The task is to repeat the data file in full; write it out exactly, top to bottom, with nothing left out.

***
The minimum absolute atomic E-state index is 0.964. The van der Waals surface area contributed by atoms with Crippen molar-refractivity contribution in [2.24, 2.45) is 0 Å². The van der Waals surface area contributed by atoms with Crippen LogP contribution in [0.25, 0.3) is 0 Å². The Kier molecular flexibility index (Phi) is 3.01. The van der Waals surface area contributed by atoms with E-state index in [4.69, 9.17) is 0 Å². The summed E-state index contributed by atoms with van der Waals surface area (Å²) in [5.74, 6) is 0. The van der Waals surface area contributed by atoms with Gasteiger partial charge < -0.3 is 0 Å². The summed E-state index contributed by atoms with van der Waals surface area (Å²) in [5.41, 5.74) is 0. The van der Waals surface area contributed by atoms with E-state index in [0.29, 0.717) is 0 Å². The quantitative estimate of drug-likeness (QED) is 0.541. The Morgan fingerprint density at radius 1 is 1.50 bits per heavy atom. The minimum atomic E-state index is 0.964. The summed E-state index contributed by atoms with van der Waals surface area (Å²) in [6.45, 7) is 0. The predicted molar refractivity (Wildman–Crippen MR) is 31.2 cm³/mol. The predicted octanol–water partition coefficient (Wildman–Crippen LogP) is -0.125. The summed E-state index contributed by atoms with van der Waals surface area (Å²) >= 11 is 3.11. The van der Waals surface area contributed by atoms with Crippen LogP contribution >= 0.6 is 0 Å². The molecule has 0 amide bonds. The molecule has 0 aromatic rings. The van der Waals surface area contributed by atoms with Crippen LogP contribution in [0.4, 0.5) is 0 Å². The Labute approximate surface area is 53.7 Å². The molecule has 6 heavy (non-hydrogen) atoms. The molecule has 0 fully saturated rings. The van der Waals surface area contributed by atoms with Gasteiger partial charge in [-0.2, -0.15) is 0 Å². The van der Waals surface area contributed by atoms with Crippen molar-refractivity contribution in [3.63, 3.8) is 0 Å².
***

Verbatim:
The minimum absolute atomic E-state index is 0.964. The van der Waals surface area contributed by atoms with Crippen molar-refractivity contribution in [2.24, 2.45) is 0 Å². The van der Waals surface area contributed by atoms with Crippen LogP contribution in [0.25, 0.3) is 0 Å². The Kier molecular flexibility index (Phi) is 3.01. The van der Waals surface area contributed by atoms with E-state index in [4.69, 9.17) is 0 Å². The summed E-state index contributed by atoms with van der Waals surface area (Å²) in [5.74, 6) is 0. The van der Waals surface area contributed by atoms with Gasteiger partial charge < -0.3 is 0 Å². The summed E-state index contributed by atoms with van der Waals surface area (Å²) in [5.41, 5.74) is 0. The van der Waals surface area contributed by atoms with E-state index in [0.29, 0.717) is 0 Å². The quantitative estimate of drug-likeness (QED) is 0.541. The Morgan fingerprint density at radius 1 is 1.50 bits per heavy atom. The minimum atomic E-state index is 0.964. The summed E-state index contributed by atoms with van der Waals surface area (Å²) in [6.45, 7) is 0. The predicted molar refractivity (Wildman–Crippen MR) is 31.2 cm³/mol. The predicted octanol–water partition coefficient (Wildman–Crippen LogP) is -0.125. The summed E-state index contributed by atoms with van der Waals surface area (Å²) >= 11 is 3.11. The van der Waals surface area contributed by atoms with Crippen LogP contribution >= 0.6 is 0 Å². The molecule has 0 amide bonds. The molecule has 0 aromatic rings. The van der Waals surface area contributed by atoms with Crippen LogP contribution in [0.4, 0.5) is 0 Å². The Labute approximate surface area is 53.7 Å². The molecule has 6 heavy (non-hydrogen) atoms. The molecule has 0 fully saturated rings. The van der Waals surface area contributed by atoms with Gasteiger partial charge in [-0.2, -0.15) is 0 Å². The van der Waals surface area contributed by atoms with Crippen molar-refractivity contribution in [3.63, 3.8) is 0 Å².